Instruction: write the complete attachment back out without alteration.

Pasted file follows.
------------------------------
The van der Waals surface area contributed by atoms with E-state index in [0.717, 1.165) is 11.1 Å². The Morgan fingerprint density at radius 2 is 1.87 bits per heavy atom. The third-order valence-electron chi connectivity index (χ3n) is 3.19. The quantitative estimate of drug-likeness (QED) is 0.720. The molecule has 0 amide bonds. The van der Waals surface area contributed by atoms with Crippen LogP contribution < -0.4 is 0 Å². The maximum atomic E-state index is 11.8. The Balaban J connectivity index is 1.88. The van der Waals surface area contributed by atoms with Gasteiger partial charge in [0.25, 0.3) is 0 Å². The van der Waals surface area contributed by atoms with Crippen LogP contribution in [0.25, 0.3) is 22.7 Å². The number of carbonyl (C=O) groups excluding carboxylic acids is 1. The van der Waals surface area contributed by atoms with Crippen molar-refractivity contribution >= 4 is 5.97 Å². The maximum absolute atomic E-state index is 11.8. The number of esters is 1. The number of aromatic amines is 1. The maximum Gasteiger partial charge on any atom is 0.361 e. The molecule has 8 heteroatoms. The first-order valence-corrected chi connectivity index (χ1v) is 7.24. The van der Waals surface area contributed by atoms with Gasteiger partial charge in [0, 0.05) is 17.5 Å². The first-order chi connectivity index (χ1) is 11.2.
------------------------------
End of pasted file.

The van der Waals surface area contributed by atoms with E-state index in [0.717, 1.165) is 11.1 Å². The Morgan fingerprint density at radius 2 is 1.87 bits per heavy atom. The third-order valence-electron chi connectivity index (χ3n) is 3.19. The quantitative estimate of drug-likeness (QED) is 0.720. The molecule has 0 amide bonds. The van der Waals surface area contributed by atoms with Crippen LogP contribution < -0.4 is 0 Å². The maximum atomic E-state index is 11.8. The Balaban J connectivity index is 1.88. The van der Waals surface area contributed by atoms with Gasteiger partial charge in [0.25, 0.3) is 0 Å². The van der Waals surface area contributed by atoms with Crippen LogP contribution in [0.25, 0.3) is 22.7 Å². The number of carbonyl (C=O) groups excluding carboxylic acids is 1. The van der Waals surface area contributed by atoms with Crippen molar-refractivity contribution >= 4 is 5.97 Å². The maximum absolute atomic E-state index is 11.8. The number of esters is 1. The number of aromatic amines is 1. The maximum Gasteiger partial charge on any atom is 0.361 e. The molecule has 8 heteroatoms. The first-order valence-corrected chi connectivity index (χ1v) is 7.24. The van der Waals surface area contributed by atoms with Gasteiger partial charge in [0, 0.05) is 17.5 Å². The first-order chi connectivity index (χ1) is 11.2.